Why Do This From Space?
Let's get this out of the way from the start: doing astronomy from
space is much harder than from the ground. You can't go up there to
fix your telescope if a part fails, for example, and the size of the rocket
limits the size of the telescope.
Ground-based image (left) and Hubble image (right) of
the crowded star field in the cluster 30 Doradus. Note the number
of stars visible in the Hubble image.
But the advantages far outweigh the problems. For one thing, in space
there is no air. This is a huge advantage, in fact. If you've ever
looked down a street on a hot summer day, you can see distant objects
appear to shimmer and dance, even though you know they're motionless.
This shimmering is due to the hot air from the pavement rising and
distorting the light from more distant objects. The Earth's atmosphere
does the same thing to the light from astronomical objects. Through a
ground-based telescope, the targets appear to constantly move, blurring
them. In space, with no air, that's not a problem. Objects appear rock-solid.
This means two objects spaced closely together can be distinguished
from each other instead of being blurred together. This is important in
separating a distant supernova from its host galaxy's light, or
gravitational lensing of narrowly separated galaxies.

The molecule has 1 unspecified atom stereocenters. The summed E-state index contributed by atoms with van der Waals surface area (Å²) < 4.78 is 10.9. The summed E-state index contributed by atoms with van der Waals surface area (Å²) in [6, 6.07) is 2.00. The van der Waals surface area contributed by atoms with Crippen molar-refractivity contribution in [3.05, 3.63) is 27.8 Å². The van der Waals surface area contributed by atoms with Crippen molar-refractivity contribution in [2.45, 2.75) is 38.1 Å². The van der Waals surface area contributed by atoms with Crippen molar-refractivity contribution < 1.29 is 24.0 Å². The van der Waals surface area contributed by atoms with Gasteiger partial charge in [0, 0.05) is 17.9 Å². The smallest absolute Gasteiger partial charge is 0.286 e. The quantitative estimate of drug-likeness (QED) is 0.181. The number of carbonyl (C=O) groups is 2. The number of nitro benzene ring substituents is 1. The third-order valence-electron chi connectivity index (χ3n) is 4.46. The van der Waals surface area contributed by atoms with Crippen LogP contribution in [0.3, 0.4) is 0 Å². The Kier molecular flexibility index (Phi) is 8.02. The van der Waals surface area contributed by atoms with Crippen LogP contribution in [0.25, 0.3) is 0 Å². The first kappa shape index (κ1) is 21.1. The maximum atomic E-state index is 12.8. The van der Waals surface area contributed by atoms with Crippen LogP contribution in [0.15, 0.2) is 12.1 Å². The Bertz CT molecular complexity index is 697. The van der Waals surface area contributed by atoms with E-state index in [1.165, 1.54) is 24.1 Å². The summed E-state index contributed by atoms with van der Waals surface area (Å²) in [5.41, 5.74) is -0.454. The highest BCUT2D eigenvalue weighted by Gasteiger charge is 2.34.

In this Shuttle image of the Earth at night, the "airglow" is
visible as the luminous arc across the frame.
Another reason is that the Earth's atmosphere absorbs some kinds of infrared
light. When a star explodes, observations of it
using visible light can tell astronomers quite a bit about it, such as the
chemical elements in it. This can, in turn, yield
critical information needed
to use the supernova to measure dark energy. However, very distant
supernovae will be
the visible portion of the spectrum to the infrared-- which will
then get absorbed by the Earth's air. A telescope on the ground
cannot clearly see the supernovae at this critical distance.
A third reason is that although it looks transparent to the eye,
the Earth's atmosphere
actually does glow faintly, and at infrared wavelengths the
glow is very bright. This background glow can swamp the light from
very dim objects-- and dim objects are what we need to observe to
categorize dark energy! Again, from space, fainter objects are far
easier to observe.
Diagram showing the absorption of light by the Earth's atmosphere. Note
that infrared and ultraviolet are absorbed well above the ground; spacecraft
are needed to see these wavelengths. Credit: NASA
So the advantages of getting above the Earth's interfering atmosphere
are not only important, they are vital. The kind of work SNAP will
do cannot be done from the ground.
Another key issue is that a space telescope
can observe nearly 24 hours a day, which a ground-based telescope cannot do.
Coupled with the other factors, SNAP will be able to observe
far fainter objects than ground-based telescopes many times its size.
In fact, it will do far better even than Hubble: it will observe
a patch of
sky 9000 times the size of the
Hubble Deep Field (one of the deepest images
ever taken of the Universe), observe it in more colors,
and still be able to see much fainter objects
than Hubble could -- as little as one-quarter as bright as the faintest
objects in the Deep Field.
To tease out the faint, tiny details of dark energy from the Universe,
SNAP is the right tool for the job.